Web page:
It is the same thing with the action of contextualization to achieve an impartial reasoning. When you’re constantly required to contextualize more and more (because people told you: “you don’t think enough”, “think twice”, etc.) at a certain point, you will not be able to do so, and you will adopt the answer of the person you judge legitimate.

Now, how do you give the legitimacy? I’ll give you another example:

If a doctor speaks with you about the cancer, takes time to explain you what it is and how to cure it; and after that, he tells you that you have a cancer. Who will you go to cure you cancer? To the doctor obviously.

It’s the same thing when reasoning by contextualization. The legitimacy is given to the group of person which teaches us what is contextualization and neutrality. And again, the problem is here: it’s the same group of person who teaches us to think with contextualization, and the same group of person who gives us the answer of problems which are to complexes to be reasoning by ourselves.

Now, you’re probably thinking about the fact that is normal to have ‘experts’ and legitimate people to think about complex situations, because we are not all able to achieve the same reasoning: some people are more qualified (by experience or by study) to respond to different type of problems. And you’re right.

However here it is perversity: if you don’t trust the doctor who told you about the cancer, you can go to learn medicine through books and the faculty, and after years of practice you will be able to know if yes or no you have a cancer and how to cure it; but with the aim of thinking with contextualization to think in a way which is said more ‘intelligent’, ‘mature’, etc., you will have to contextualize more and more, which leads (as demonstrated) to an intellectual impasse. There will always be a person who will tell you to think more again, because you’re not thinking enough; and finally you’ll give an answer based, not on your reasoning, but on the reasoning of the legitimate person. This is important, the more you be asked to contextualize, the more you lose control on the result of your reasoning.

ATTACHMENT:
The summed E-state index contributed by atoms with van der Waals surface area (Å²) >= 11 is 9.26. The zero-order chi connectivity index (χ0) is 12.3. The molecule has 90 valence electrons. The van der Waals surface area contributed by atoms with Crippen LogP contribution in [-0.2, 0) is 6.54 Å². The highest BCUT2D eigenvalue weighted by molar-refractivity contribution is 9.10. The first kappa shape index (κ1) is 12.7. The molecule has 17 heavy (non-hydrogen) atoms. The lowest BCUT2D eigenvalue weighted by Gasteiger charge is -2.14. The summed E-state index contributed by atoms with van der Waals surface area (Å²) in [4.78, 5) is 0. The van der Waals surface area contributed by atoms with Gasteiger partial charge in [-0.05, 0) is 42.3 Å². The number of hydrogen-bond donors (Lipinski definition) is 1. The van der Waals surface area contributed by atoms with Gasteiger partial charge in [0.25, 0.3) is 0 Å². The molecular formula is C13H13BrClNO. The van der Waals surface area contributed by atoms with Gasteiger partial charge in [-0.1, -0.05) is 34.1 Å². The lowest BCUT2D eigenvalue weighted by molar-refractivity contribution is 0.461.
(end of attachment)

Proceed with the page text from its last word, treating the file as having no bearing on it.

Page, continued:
So again, what? Contextualize to understand a social event is not a good thing? Sure it is.
It’s important to take into account different points of view to better understand a situation, but you have to put limits into your contextualization.

Lastly, after all I’ve said, I’d like to make a clear difference between the verb ‘contextualize’ and the noun ‘contextualization’. The last is a chimera like the word Ethic with a capital ‘e’. There is no one ethic, but there are many conceptions of what is ethic. In the same way, the contextualization as a target is impossible, and this word may be used by a group of actors to impose a ‘good’ way of thinking.
So it is necessary to be careful about the construction of a reasoning, and what methods can lead to an impass — do not be fooled by a false target like the ‘contextualization’, focus on the process of thinking: how do you want to contextualize a situation? And mainly, what limits to fixe when you contextualize?

Thanks for reading, and I apologize about my English, it is not my native speaking.